Here at Vitis Imports, we’re big fans of Italy’s native grape varieties. It’s not that we have anything against international grape varieties. But we feel that the thing that makes Italian wines so unique is the fact that its 20 regions all have their own, unique grapes.
Where some people go for Merlot from Tuscany, we like Sangiovese.
Where others reach for Syrah from Sicily, we look for Nero d’Avola.
So why is that we love Pinot Noir (Pinot Nero) from German-speaking Alto Adige so much?
After all, isn’t Pinot Noir a grape found primarily in France and more recently in California?
The fact of the matter is that Pinot Noir — or Pinot Nero, as it is called in Italy — has been grown in Italy’s Adige River Valley for centuries.
Above: The Castel Sallegg winery (image via the Castel Sallegg Facebook).
During the era of the Austro-Hungarian Empire, when this region was governed by the House of Habsburg, the Alto Adige River valley was one of the top growing zones for grapes like Pinot Gris, Pinot Blanc, and, of course, Pinot Noir. These were the grapes that the German-speaking aristocracy liked to drink. And the banks of the Alto Adige (the upper Adige river) were (and still are) ideal for growing these often delicate varieties, which need excellent temperature variation (i.e., warm summer days balanced by cool summer evenings) in order to ripen fully (an develop complete phenolic ripeness while retaining the acidity that they need to produce long-lived, balanced wines).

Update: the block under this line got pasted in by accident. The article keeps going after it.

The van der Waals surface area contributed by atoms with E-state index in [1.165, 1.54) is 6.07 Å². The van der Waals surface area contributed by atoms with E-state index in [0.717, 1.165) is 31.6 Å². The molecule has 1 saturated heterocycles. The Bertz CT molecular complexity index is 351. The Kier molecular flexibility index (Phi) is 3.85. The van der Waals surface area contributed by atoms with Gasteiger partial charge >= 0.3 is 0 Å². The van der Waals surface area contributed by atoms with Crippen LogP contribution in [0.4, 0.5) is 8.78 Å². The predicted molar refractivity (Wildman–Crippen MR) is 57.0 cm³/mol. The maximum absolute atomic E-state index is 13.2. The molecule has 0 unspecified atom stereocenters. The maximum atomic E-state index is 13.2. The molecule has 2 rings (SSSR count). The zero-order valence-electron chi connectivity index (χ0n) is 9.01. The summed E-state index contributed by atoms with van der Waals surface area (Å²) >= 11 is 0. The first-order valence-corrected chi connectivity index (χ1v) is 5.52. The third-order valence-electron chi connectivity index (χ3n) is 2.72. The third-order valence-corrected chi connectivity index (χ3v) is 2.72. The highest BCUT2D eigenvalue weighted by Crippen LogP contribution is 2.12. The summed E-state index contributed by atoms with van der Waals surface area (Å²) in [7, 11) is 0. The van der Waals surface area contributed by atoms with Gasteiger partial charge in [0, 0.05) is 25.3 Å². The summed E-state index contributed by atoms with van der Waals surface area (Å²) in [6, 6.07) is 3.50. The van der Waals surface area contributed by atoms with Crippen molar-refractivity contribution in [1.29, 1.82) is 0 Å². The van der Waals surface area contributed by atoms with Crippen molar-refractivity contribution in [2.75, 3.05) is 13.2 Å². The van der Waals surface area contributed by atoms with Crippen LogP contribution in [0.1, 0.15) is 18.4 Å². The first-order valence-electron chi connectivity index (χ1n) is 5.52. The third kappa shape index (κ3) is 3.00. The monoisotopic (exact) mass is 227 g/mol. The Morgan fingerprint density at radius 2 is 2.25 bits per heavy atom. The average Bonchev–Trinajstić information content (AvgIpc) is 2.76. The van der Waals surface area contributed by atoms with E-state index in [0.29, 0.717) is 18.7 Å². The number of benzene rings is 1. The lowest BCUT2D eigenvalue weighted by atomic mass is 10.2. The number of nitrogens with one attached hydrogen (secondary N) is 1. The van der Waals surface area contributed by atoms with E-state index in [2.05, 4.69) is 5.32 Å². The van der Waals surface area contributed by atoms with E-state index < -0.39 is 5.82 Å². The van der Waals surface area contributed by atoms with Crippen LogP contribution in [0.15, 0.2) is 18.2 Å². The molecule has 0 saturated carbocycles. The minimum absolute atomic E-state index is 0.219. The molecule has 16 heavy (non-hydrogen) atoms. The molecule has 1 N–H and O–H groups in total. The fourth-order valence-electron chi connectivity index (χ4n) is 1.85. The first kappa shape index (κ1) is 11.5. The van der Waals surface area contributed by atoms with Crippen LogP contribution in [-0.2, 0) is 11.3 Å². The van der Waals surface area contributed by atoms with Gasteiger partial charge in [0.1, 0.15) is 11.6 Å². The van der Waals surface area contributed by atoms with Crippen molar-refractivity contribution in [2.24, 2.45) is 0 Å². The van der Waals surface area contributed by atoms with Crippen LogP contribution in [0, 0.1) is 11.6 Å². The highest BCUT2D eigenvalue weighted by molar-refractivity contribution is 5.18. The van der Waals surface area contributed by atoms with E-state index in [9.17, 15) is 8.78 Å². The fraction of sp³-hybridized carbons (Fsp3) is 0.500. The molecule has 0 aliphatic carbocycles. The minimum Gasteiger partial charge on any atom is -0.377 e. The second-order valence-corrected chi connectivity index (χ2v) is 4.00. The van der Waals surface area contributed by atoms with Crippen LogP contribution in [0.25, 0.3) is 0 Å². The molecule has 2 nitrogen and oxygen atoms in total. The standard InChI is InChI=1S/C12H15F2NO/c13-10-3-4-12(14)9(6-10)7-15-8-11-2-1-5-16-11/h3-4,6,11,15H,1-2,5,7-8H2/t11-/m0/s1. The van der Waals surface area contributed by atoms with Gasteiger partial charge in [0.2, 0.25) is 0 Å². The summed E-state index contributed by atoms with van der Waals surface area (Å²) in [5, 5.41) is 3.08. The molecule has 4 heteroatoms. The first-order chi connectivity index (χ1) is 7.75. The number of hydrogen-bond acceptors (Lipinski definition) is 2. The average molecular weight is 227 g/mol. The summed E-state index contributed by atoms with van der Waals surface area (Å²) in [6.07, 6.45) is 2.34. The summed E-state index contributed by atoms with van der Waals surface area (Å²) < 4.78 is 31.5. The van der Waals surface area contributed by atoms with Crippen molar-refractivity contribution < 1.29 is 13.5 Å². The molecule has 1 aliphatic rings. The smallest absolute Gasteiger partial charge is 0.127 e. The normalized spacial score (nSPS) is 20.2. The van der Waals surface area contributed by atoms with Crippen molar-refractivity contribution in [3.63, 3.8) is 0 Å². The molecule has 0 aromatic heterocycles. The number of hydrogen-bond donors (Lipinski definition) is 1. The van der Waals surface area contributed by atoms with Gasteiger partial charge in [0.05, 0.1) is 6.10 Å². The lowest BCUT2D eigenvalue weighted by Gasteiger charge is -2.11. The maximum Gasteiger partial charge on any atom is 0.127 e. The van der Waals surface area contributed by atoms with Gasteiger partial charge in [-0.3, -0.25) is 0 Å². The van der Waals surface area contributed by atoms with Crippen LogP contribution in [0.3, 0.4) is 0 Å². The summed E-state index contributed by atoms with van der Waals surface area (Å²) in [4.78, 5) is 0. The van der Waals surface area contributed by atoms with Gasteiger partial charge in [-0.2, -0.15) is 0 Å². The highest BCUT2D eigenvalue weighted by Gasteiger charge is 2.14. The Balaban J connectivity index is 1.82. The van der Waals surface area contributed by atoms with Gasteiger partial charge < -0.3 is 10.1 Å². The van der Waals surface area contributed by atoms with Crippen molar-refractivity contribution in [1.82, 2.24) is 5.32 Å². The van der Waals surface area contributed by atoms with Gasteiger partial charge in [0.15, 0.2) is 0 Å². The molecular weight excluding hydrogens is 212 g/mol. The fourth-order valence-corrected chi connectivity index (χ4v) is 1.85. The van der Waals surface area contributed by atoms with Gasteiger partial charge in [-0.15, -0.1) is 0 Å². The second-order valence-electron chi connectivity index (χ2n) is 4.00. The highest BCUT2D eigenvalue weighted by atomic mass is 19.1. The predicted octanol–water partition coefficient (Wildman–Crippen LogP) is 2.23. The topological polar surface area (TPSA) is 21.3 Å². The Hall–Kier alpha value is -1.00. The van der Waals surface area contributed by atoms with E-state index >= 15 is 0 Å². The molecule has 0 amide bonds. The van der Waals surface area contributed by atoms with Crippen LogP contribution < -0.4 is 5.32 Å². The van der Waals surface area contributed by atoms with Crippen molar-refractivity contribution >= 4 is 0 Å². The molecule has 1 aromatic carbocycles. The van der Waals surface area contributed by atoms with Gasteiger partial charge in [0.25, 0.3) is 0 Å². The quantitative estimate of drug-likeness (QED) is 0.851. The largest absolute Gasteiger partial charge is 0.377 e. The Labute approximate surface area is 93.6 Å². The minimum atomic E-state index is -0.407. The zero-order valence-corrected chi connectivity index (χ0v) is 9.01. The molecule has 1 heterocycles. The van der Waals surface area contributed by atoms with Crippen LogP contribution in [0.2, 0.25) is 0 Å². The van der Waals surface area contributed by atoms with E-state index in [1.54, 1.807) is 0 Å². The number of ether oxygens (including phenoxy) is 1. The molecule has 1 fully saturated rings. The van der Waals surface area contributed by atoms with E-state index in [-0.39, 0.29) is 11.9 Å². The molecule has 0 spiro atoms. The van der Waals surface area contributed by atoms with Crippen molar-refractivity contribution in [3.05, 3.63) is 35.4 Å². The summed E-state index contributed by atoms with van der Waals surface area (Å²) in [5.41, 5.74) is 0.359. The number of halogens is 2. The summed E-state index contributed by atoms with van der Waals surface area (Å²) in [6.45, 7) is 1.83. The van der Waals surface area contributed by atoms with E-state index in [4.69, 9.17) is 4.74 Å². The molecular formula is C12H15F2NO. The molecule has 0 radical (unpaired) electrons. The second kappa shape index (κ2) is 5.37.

You really have to visit Alto Adige to understand why it is such a geographically and climatically unique place in the world.
In essence, it’s a river valley in the Alps. Technically, you shouldn’t be able to grow fine wine grapes at those altitudes.
But the valley floor acts as a sort of solar panel and its warmth is sufficient to balance the cold air found at those altitudes. There’s no place like it on earth.
It’s a beautiful sight to behold and it produces some of the best wines (and apples) in the world.
The wines, like the Castel Sallegg Pinot Nero, are fresh and bright, with vibrant acidity and great clarity of fruit. And they represent some of the greatest values in fine wine today (many sommeliers’ best-kept secret).